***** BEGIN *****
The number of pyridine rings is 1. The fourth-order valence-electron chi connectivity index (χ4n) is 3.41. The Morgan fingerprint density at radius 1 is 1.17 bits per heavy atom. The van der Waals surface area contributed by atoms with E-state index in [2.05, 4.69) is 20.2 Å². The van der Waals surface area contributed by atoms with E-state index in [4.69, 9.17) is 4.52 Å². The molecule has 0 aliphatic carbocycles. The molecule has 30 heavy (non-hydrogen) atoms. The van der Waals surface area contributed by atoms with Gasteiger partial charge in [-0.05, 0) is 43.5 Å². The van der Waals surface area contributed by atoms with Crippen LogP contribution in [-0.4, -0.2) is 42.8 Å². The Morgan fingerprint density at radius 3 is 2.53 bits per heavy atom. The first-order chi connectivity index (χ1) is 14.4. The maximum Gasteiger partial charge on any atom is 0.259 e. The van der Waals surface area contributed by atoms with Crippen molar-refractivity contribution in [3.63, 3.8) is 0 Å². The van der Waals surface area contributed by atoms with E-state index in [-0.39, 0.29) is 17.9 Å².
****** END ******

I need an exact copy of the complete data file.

The number of pyridine rings is 1. The fourth-order valence-electron chi connectivity index (χ4n) is 3.41. The Morgan fingerprint density at radius 1 is 1.17 bits per heavy atom. The van der Waals surface area contributed by atoms with E-state index in [2.05, 4.69) is 20.2 Å². The van der Waals surface area contributed by atoms with E-state index in [4.69, 9.17) is 4.52 Å². The molecule has 0 aliphatic carbocycles. The molecule has 30 heavy (non-hydrogen) atoms. The van der Waals surface area contributed by atoms with Gasteiger partial charge in [-0.05, 0) is 43.5 Å². The van der Waals surface area contributed by atoms with Crippen LogP contribution in [-0.4, -0.2) is 42.8 Å². The Morgan fingerprint density at radius 3 is 2.53 bits per heavy atom. The first-order chi connectivity index (χ1) is 14.4. The maximum Gasteiger partial charge on any atom is 0.259 e. The van der Waals surface area contributed by atoms with Crippen molar-refractivity contribution in [3.63, 3.8) is 0 Å². The van der Waals surface area contributed by atoms with E-state index in [-0.39, 0.29) is 17.9 Å².